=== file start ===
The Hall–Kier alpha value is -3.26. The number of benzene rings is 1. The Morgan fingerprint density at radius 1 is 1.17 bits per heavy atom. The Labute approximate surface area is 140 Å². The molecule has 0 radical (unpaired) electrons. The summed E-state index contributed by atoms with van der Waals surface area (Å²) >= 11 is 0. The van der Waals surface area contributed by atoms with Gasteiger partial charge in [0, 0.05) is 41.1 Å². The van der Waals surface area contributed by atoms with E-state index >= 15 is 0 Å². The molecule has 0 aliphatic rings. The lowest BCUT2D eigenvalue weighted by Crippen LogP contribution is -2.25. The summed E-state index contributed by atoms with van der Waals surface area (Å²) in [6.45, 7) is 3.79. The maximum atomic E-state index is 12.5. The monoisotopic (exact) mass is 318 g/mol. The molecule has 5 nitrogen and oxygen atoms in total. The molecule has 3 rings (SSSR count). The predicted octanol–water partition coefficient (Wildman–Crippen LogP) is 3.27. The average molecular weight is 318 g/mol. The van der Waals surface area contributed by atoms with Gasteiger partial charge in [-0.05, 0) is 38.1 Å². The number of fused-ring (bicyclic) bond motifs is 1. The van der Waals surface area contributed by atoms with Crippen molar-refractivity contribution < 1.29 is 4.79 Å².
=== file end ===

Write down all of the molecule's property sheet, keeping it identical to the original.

The Hall–Kier alpha value is -3.26. The number of benzene rings is 1. The Morgan fingerprint density at radius 1 is 1.17 bits per heavy atom. The Labute approximate surface area is 140 Å². The molecule has 0 radical (unpaired) electrons. The summed E-state index contributed by atoms with van der Waals surface area (Å²) >= 11 is 0. The van der Waals surface area contributed by atoms with Gasteiger partial charge in [0, 0.05) is 41.1 Å². The van der Waals surface area contributed by atoms with E-state index >= 15 is 0 Å². The molecule has 0 aliphatic rings. The lowest BCUT2D eigenvalue weighted by Crippen LogP contribution is -2.25. The summed E-state index contributed by atoms with van der Waals surface area (Å²) in [6.45, 7) is 3.79. The maximum atomic E-state index is 12.5. The monoisotopic (exact) mass is 318 g/mol. The molecule has 5 nitrogen and oxygen atoms in total. The molecule has 3 rings (SSSR count). The predicted octanol–water partition coefficient (Wildman–Crippen LogP) is 3.27. The average molecular weight is 318 g/mol. The van der Waals surface area contributed by atoms with Gasteiger partial charge in [-0.05, 0) is 38.1 Å². The number of fused-ring (bicyclic) bond motifs is 1. The van der Waals surface area contributed by atoms with Crippen molar-refractivity contribution < 1.29 is 4.79 Å².